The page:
6. At times the wives seem to use their sexuality as a means of gathering information or making a social statement. Where do you see that come up in the book? In these instances, are they acting individually or as a group?

  7. When the wives watch the test bomb explode, they think, "our town had made something as strong and bright as the sun" (181). Has this been a communal creation?If it has been, what does it suggest about the accountability of all of the residents of the town going forward?

  8. Regarding the creation of the bomb, the wives note, "On this place formed millions of years ago by a huge eruption, our husbands had just made their own" (181). What is suggested in that comparison about the forces of creation and destruction? Was the bomb part of an on-going cycle, or was it a disruption of one?

  9. The wives have very different responses to the bombing of Hiroshima and Nagasaki. What are those responses? Are you able to relate to all of them, or are there some you have trouble understanding?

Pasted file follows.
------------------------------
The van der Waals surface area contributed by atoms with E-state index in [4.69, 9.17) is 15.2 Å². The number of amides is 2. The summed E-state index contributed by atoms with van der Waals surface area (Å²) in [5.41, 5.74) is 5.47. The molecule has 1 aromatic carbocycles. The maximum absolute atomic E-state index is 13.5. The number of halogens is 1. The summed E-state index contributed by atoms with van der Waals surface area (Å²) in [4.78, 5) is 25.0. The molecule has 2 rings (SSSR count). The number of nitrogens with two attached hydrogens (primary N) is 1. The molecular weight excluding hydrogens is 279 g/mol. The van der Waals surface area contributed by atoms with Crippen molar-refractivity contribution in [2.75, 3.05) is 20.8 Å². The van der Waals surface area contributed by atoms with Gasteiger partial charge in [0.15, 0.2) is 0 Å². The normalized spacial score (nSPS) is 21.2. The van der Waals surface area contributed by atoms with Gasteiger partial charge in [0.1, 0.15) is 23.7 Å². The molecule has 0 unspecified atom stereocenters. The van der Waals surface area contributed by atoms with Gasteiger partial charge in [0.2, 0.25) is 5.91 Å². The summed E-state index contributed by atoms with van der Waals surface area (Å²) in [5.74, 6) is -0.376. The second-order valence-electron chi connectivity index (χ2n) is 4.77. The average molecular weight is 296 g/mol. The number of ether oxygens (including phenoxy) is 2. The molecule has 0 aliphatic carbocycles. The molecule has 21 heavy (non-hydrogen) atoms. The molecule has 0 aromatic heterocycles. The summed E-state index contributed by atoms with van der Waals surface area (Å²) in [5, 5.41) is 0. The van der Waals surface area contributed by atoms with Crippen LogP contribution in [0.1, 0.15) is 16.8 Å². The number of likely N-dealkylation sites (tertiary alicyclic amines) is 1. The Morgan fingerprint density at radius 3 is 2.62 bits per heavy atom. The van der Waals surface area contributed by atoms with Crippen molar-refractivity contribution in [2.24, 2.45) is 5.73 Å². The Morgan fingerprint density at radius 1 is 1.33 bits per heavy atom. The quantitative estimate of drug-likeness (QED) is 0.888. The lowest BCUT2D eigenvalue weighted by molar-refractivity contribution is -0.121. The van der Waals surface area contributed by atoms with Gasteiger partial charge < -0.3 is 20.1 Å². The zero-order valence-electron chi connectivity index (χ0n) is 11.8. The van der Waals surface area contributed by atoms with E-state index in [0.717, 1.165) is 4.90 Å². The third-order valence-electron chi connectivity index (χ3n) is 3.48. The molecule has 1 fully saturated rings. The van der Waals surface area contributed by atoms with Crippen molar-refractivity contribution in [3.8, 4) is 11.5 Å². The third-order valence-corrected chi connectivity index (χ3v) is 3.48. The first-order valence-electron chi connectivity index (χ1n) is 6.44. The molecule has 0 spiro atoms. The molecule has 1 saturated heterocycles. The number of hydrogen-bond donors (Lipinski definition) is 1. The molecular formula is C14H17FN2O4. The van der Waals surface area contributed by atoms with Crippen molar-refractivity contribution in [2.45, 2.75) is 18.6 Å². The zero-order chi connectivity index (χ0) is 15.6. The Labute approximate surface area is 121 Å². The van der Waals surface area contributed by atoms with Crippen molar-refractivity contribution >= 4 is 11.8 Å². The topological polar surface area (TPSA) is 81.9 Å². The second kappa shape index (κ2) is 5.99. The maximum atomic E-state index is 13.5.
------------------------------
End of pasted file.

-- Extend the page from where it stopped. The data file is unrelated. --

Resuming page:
10. Nesbit often mixes mundane details of everyday life with the monumental events discussed in the novel. For example, after the bombs are dropped in Japan, the wives exclaim, "You can build a bomb but you cannot fix a leaky faucet!" (187) How does this mixture of the quotidian with the tremendous change your understanding of these people and events?

  11. After Hiroshima and Nagasaki, the community in Los Alamos becomes the focus of national media. How do the wives respond to this attention?

  12. In the final days of the project, the Director, J. Robert Oppenheimer, says to the community, "If you are a scientist you believe that it is good to find out how the world works; that it is good to find out what the realities are; that it is good to turn over to mankind at large the greatest possible power to control the world and to deal with it according to its lights and its values" (189). Do you agree with that statement? What do you think the responsibility of a scientist is to society at large? Who should act as custodian to "the greatest possible power to control the world"?